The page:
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Why Your Furnace Smells Like It’s Burning

Does your furnace smell like it’s burning? When the temperatures begin to drop, you’ll probably rely on your furnace to stay warm and comfortable. Conventional wisdom, however, should lead you to believe that a burning smell isn’t normal. If you notice a burning smell when running your furnace, you should try to determine what’s causing it.

Excess Dust

The most common cause of this phenomenon is excess dust. Whether gas or electric, all furnaces have a heating element. As air flows over the heating element, the air will become warmer. This newly warmed and conditioned air will then enter your home’s ductwork where it’s distributed into various rooms. Allowing dust to accumulate on your furnace’s heating element, however, can create a burning smell.

Dust is highly combustible. Even if it’s not directly exposed to a flame, it may ignite and burn. If your furnace’s heating element is covered in dust, you may notice a burning smell. The burning smell typically only occurs the first one or two times that you run your furnace during the winter. After running your furnace for a few times, the dust will be burned off and, thus, will no longer produce a smell.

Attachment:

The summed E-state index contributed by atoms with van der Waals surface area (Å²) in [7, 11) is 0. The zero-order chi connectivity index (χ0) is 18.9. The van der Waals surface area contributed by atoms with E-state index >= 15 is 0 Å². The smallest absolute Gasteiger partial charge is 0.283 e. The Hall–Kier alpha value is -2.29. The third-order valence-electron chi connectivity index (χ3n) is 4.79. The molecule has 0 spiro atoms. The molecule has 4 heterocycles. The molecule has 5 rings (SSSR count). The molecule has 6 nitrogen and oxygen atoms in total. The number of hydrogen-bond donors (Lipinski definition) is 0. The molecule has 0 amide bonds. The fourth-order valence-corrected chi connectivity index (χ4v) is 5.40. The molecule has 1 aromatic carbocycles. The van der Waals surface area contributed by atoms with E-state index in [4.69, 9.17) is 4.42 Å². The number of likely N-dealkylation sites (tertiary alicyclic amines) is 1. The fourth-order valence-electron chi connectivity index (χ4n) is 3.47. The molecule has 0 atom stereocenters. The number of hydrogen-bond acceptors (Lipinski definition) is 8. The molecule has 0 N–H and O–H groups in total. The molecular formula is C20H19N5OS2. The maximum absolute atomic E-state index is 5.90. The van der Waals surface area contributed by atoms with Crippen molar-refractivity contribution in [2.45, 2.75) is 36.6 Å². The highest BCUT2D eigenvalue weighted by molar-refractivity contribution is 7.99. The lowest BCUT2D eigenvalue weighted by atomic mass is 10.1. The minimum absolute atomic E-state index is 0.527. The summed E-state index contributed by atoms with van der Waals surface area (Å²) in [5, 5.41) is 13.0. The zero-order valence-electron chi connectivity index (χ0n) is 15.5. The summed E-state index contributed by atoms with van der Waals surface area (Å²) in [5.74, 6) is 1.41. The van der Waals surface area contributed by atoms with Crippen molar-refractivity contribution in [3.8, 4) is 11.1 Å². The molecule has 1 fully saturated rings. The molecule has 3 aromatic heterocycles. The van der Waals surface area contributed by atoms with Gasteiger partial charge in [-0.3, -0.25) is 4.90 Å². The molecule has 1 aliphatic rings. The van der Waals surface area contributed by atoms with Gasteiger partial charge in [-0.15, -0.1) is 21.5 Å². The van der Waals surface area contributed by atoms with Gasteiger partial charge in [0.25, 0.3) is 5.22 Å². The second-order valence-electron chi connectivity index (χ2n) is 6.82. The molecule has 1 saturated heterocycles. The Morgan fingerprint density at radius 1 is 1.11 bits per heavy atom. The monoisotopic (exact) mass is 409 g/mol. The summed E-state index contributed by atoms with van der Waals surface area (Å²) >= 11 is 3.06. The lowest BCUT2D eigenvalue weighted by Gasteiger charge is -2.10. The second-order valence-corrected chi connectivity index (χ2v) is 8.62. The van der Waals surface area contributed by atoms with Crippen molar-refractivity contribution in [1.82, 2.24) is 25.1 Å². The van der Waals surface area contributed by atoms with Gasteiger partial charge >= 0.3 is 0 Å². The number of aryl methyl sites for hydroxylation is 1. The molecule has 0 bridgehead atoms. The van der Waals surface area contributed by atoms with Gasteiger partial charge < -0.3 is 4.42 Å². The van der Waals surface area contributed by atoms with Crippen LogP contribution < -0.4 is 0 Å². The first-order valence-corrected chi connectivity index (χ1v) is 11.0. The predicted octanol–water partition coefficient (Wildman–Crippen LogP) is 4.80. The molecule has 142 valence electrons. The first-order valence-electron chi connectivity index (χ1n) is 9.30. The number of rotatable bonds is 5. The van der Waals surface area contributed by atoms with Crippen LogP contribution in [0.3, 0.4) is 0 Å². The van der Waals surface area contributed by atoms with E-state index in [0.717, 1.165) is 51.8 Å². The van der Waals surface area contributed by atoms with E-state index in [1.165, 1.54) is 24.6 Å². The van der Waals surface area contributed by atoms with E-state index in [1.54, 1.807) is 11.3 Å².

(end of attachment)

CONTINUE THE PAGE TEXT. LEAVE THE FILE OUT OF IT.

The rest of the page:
As long as the burning smell goes away after running your furnace once or twice, you typically don’t need to worry about it. It the burning smell persists, on the other hand, you should get your furnace professionally inspected.

Electrical Damage

While not as common as excess dust, electrical damage – or electrical failure – can cause your furnace to produce a burning smell. Furnaces have a variety of electrical components. Electric furnaces, of course, have an electric heating element. With that said, even gas furnaces have electrical components like circuit boards and relays.

The burning smell from electrical damage is different than that of excess dust. Excess dust has a cleaner, albeit still unpleasant, burning smell. With electrical damage, you may notice a plastic-like burning smell that’s stronger and more pungent.

If you believe your furnace has sustained electrical damage or electrical failure, you should get it professionally inspected as soon as possible. Allowing electrical problems to go unnoticed can lead to a house fire.

In Conclusion

Furnaces often produce a burning smell from either excess dust or electrical damage. In the former scenario, dust will build up on the heating element where it’s ignited. In the latter scenario, electrical components may burn while creating a stronger plastic-burning smell.